Many patients have urinary retention right after surgery. During surgery, anesthesia is often used to block pain signals in the nerves, and fluid is given intravenously to compensate for possible blood loss. The combination of anesthesia and intravenous (IV) fluid may result in a full bladder with impaired nerve function, causing urinary retention. Normal bladder nerve function usually returns once anesthesia wears off. The patient will then be able to empty the bladder completely.
Various classes of medications can cause urinary retention by interfering with nerve signals to the bladder and prostate. These medications include
- antihistamines to treat allergies
- cetirizine (Zyrtec)
- chlorpheniramine (Chlor-Trimeton)
- diphenhydramine (Benadryl)
- fexofenadine (Allegra)
Learn more about: Chlor-Trimeton
- anticholinergics/antispasmodics to treat stomach cramps, muscle spasms, and urinary incontinence
- hyoscyamine (Levbid)
- oxybutynin (Ditropan)
- propantheline (Pro-Banthine)
- tolterodine (Detrol)
Learn more about: Ditropan
- tricyclic antidepressants to treat anxiety and depression
- amitriptyline (Elavil)
- doxepin (Adapin)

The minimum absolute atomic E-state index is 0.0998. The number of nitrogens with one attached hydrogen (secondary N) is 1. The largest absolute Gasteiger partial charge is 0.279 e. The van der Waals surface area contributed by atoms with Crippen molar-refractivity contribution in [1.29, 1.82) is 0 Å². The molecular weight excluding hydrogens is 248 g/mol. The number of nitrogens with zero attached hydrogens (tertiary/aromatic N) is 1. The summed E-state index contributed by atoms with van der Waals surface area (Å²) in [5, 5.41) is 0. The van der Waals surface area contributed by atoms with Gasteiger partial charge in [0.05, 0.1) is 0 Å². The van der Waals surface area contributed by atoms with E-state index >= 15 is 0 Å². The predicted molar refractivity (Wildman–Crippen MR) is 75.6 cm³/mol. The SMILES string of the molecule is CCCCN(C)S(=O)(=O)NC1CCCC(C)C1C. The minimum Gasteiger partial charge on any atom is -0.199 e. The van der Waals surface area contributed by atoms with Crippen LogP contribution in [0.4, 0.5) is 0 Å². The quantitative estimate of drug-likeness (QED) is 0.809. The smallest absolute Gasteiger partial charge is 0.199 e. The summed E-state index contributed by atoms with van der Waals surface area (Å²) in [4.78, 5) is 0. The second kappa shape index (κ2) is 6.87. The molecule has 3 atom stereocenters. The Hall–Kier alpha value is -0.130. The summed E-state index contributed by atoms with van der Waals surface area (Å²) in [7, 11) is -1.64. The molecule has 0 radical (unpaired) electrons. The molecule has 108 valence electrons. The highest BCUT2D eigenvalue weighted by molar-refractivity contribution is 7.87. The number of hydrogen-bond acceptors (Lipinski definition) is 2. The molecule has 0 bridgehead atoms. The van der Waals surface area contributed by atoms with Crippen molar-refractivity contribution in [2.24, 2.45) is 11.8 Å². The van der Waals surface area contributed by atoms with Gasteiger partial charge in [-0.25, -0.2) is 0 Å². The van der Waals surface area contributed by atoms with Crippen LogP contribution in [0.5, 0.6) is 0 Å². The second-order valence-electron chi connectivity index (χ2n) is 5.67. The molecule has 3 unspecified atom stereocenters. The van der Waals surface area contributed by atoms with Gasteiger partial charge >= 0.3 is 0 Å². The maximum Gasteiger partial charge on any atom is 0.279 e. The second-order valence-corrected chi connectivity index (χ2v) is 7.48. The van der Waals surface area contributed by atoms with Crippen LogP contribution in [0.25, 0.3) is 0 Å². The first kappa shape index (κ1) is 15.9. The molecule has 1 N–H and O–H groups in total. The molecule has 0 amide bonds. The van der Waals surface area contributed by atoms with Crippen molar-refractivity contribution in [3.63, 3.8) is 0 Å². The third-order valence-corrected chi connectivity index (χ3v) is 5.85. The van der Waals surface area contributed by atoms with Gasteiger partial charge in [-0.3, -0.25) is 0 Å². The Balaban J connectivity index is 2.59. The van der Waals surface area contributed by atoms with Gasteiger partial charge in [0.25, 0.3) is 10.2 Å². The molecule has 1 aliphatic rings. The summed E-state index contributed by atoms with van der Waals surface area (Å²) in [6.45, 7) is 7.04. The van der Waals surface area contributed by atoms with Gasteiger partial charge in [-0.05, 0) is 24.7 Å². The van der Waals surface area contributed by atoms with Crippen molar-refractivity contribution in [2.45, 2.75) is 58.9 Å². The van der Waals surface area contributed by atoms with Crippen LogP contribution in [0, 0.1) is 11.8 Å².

- imipramine (Tofranil)
- nortriptyline (Pamelor)
Other medications associated with urinary retention include
- nifedipine (Procardia), a medication to treat high blood pressure and chest pain
- carbamazepine (Tegretol), a medication to control seizures in people with epilepsy
- cyclobenzaprine (Flexeril), a muscle relaxant medication
- diazepam (Valium), a medication used to relieve anxiety, muscle spasms, and seizures
- nonsteroidal anti-inflammatory drugs
- opioid analgesics
Over-the-counter cold and allergy medications that contain decongestants, such as pseudoephedrine, and antihistamines, such as diphenhydramine, can increase symptoms of urinary retention in men with prostate enlargement.
Weakened Bladder Muscles
Aging is a common cause of weakened bladder muscles. Weakened bladder muscles may not contract strongly enough or long enough to empty the bladder completely, resulting in urinary retention.